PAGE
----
Muscle Contraction Tension Headache Clinical Presentation

Updated: May 21, 2019
  • Author: Syed M S Ahmed, MD; Chief Editor: Tarakad S Ramachandran, MBBS, MBA, MPH, FAAN, FACP, FAHA, FRCP, FRCPC, FRS, LRCP, MRCP, MRCS  more...
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Tension-type headaches (TTHs) are characterized by pain that is usually mild or moderate in severity and bilateral in distribution. Unilateral pain may be experienced by 10-20% of patients. Headache is a constant, tight, pressing, or bandlike sensation in the frontal, temporal, occipital, or parietal area (with frontal and temporal regions most common).

  • Ulrich et al reported that 82% of TTHs last less than 24 hours. [3]

  • The deep steady ache differs from the typical throbbing quality of migraine headache.

    • Prodrome and aura are absent.

    • Occasionally, the headache may be throbbing or unilateral, but most patients do not report photophobia, sonophobia, or nausea, which commonly are associated with migraine.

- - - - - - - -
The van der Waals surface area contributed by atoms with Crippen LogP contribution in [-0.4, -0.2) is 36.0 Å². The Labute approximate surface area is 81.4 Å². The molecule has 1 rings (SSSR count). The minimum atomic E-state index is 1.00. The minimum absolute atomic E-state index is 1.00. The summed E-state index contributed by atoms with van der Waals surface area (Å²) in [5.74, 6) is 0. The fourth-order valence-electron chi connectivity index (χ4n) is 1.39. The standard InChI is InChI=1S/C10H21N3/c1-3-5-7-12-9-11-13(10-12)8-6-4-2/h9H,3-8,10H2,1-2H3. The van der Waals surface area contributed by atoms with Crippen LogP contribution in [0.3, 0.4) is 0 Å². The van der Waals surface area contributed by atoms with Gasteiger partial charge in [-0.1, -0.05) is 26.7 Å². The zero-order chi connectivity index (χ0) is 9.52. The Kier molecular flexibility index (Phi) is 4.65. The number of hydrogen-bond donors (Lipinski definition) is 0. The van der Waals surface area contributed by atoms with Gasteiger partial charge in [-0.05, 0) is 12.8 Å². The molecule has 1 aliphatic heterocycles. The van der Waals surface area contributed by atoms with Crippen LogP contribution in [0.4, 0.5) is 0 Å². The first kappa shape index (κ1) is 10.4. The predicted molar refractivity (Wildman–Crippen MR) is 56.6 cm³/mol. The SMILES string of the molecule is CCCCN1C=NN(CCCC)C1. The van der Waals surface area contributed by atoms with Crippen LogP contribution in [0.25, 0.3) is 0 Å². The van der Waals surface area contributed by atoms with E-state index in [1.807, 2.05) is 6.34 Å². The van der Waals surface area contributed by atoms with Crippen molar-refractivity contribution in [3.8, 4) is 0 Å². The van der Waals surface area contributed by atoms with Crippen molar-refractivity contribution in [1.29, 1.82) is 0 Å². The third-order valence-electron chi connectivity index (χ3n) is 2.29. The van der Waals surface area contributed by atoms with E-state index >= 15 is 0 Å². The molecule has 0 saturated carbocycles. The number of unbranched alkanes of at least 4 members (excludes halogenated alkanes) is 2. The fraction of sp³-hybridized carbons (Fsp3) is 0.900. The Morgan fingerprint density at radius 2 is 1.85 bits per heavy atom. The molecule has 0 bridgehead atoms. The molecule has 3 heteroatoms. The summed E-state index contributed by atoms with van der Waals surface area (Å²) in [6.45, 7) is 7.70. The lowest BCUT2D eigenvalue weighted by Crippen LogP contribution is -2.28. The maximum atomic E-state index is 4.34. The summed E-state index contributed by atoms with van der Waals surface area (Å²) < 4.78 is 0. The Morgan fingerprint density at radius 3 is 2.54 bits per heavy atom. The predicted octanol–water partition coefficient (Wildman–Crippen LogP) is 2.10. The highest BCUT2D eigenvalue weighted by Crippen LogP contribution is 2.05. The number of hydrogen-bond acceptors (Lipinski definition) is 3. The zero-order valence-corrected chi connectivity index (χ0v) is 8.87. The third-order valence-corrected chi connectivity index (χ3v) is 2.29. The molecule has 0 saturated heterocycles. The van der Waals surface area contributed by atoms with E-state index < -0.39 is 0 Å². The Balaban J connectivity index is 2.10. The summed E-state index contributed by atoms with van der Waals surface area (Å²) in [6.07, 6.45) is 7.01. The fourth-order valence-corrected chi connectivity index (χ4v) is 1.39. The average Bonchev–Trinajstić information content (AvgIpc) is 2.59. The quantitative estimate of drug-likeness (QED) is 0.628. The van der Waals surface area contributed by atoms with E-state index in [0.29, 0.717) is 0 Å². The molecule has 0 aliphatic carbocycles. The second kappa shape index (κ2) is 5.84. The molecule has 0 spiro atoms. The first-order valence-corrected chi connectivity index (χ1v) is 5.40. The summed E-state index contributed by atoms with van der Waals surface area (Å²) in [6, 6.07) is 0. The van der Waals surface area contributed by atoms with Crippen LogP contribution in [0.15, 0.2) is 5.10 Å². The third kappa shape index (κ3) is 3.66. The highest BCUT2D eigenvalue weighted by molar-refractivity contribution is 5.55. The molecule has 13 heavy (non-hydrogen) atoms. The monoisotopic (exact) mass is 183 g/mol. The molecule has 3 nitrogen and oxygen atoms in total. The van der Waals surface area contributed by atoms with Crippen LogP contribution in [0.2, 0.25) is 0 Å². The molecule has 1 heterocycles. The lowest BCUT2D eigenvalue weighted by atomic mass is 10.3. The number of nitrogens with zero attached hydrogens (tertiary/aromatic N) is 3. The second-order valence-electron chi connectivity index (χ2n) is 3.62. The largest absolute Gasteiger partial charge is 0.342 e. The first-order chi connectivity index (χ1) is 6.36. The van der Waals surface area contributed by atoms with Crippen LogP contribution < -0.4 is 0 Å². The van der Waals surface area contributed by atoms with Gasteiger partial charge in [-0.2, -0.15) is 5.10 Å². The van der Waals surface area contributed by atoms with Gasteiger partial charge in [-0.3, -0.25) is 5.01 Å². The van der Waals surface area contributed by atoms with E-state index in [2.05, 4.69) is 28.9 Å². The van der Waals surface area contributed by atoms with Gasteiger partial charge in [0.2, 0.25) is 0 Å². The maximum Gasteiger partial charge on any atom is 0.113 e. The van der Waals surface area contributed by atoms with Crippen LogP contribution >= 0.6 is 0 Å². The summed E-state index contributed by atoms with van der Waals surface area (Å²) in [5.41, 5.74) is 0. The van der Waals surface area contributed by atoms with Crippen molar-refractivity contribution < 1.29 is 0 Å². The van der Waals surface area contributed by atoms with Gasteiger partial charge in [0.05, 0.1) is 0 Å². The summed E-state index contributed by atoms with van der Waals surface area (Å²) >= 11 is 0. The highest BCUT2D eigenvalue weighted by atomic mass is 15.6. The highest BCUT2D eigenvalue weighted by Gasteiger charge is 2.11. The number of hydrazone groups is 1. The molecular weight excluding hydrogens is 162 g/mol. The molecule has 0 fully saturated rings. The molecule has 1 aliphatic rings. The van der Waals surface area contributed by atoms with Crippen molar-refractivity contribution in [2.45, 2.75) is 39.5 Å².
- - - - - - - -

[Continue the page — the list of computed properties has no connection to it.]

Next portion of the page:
• Some patients may have neck, jaw, or temporomandibular joint discomfort.



Patients with TTH have normal findings on general and neurologic examinations.

Some patients may have tender spots or taut bands in the pericranial or cervical muscles (trigger points).



Various precipitating factors may cause TTH in susceptible individuals. One half of patients with TTH identify stress or hunger as a precipitating factor.

  • Stress - Usually occurs in the afternoon after long stressful work hours

  • Sleep deprivation

  • Uncomfortable stressful position and/or bad posture

  • Irregular meal time (hunger)

  • Eyestrain